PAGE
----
None of this is to criticize Asheville or its gifts to me, for which I am eternally grateful. I would not be who I am today without its influences, nor the nurturing love and companionship of all those I met along the way there. I am deeply honored to have grown with the place, in its latest incarnation, and to have made the lifelong friends I did there. It is humbling, even now, to think of the kindness and acceptance that Western North Carolina has always shown this Yankee boy.
But as we sat there, this past winter, watching the snows fall around us, in the midst of another surprise winter storm, neither Charise nor I could help but wonder: Is this all there is? We both worked pretty incessantly to afford a modest duplex apartment near the sewage treatment plant. While we were both respected in our chosen fields of work, and lucky to be employed by decent people we could call friends, our long-term desires arched for something more than the daily hustle that had become ubiquitous with Asheville.
In short, we’d found that, in the midst of hotels and expensive bars, unaffordable houses and no places to rent, our little Appalachian town had become another traffic-clogged city. And it was only getting harder each year to make it there.
Thus, after a fruitless, last-ditch attempt to purchase a house and thus stand the tide of sweeping change, we settled on a radically different plan: What if, instead of setting roots, we went completely to seed?
Plans were quickly made–places on the map picked, national park dreams dredged up from memory–I had never been out west, save for a trip to visit my grandfather’s best friend out in New Mexico years ago. The echoing calls of California, Utah, Colorado, Wyoming and the Pacific Northwest–that vast expanse of America beckoning us to follow in the footsteps of our forebears–grew louder with each passing day.
That brought up a further idea: what if, on the course of our journey out west, I finally got around to working on the long-dreamed of book I wanted to write about my family? We could make strategic stops, interview those who knew my grandparents, and see the places our ancestors trod across in their journey westward, as they sought a new place to call their own.
We would enact the ancient right of passage, and set out on the road in search of our fortunes, somewhere down beyond the horizon. A place to make a go at a new chapter of life, maybe start a family, and lure friends to us with the promise of an easier way. A place that was there for us too, instead of somebody else’s time and dollar.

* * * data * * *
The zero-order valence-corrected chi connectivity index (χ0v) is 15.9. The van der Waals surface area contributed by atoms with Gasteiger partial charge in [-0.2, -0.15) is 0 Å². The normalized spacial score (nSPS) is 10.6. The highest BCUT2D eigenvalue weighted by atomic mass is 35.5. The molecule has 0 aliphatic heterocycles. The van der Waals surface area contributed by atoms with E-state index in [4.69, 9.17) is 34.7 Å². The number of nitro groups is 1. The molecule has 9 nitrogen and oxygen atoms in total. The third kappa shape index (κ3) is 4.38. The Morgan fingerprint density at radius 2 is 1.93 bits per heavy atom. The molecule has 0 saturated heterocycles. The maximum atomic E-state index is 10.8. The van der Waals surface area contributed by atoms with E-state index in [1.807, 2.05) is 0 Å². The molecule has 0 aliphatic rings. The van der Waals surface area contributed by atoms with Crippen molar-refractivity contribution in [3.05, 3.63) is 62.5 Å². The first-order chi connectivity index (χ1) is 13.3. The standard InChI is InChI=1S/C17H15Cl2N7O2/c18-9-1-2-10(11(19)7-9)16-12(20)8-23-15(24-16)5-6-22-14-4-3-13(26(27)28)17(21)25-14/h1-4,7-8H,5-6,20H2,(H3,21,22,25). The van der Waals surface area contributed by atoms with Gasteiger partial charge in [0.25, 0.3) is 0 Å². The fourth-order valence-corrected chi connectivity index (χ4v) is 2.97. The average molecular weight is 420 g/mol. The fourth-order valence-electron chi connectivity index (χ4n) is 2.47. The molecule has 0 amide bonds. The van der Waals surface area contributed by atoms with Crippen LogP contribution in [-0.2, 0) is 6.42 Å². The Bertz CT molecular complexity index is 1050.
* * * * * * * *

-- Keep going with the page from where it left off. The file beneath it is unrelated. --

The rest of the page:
To call the trip ambitious would be an understatement–but what’s life for, unless to dream big? And if one is not too attached to the outcome of a particular journey–in his book Travels With Charley, John Steinbeck says that the Spanish have a word for this: a journey for its own purpose. While my Spanish has always been pretty shitty, one thing I’ve learned is that life often presents its opportunities when one is not expecting them, or looking too hard.
It happens, regardless of our intentions. But if one is able to go with the proverbial flow, the current might take you in some interesting directions. You just have to learn to swim with it (or at least float).
A thousand little plans and preparations would need to be attended to. Routes would need to be planned out; notices put in; supplies gathered, and family and friends contacted with dates of arrival and durations of stay. The hardest thing, as is usually the case, is letting go of the security one grows accustomed to. Even if it is stifling, one is loathe to abandon a good thing.
And so, as winter fell upon Mount Pisgah and Mitchell, as ice lay thickening across the roads, cancelling school and work, we trudged through our sleepy neighborhood with ambitions and anxiety swimming in our veins, unsure where we would go, what we would see, or what would come of all this. And though our spirits lifted at the thought of freedom and change, our hearts lay heavy with what would be left behind, and the uncertainty of it all.
John Steinbeck, in that same piece of literature mentioned above, wrote that humans have a basic need for a purpose in their destinations. That there must be some goal to it, or else we get uneasy. This snowy day, our wanderings were confined to going down to the Church of the Redeemer, a little Episcopal chapel at the end of the road, near the banks of the river, from an era before cars whirred by its front steps, and trains hissed at its eves through the night.
Amid the old, silent graves, and gothic revival architecture, a stone Christ sat, bejeweled and crowned in snow, arms outstretched in a welcoming embrace to the weary parishioner or passerby. With the world frozen in winter gestures around us, there seemed something particularly melancholy about this stone messiah.
I was reminded of Leonard Cohen’s meditation in “Suzanne” on the subject:
“And Jesus was a sailor when he walked upon the water
And he spent a long time watching from his lonely wooden tower
And when he knew for certain only drowning men could see him
He said all men will be sailors then until the sea shall free them
But he himself was broken, long before the sky would open
Forsaken, almost human, he sank beneath your wisdom like a stone
And you want to travel with him, and you want to travel blind
And you think you maybe you’ll trust him
For he’s touched your perfect body with her mind”
Thus, with this forlorn benediction of the granite savior, did we determine to set sail for the sea of America.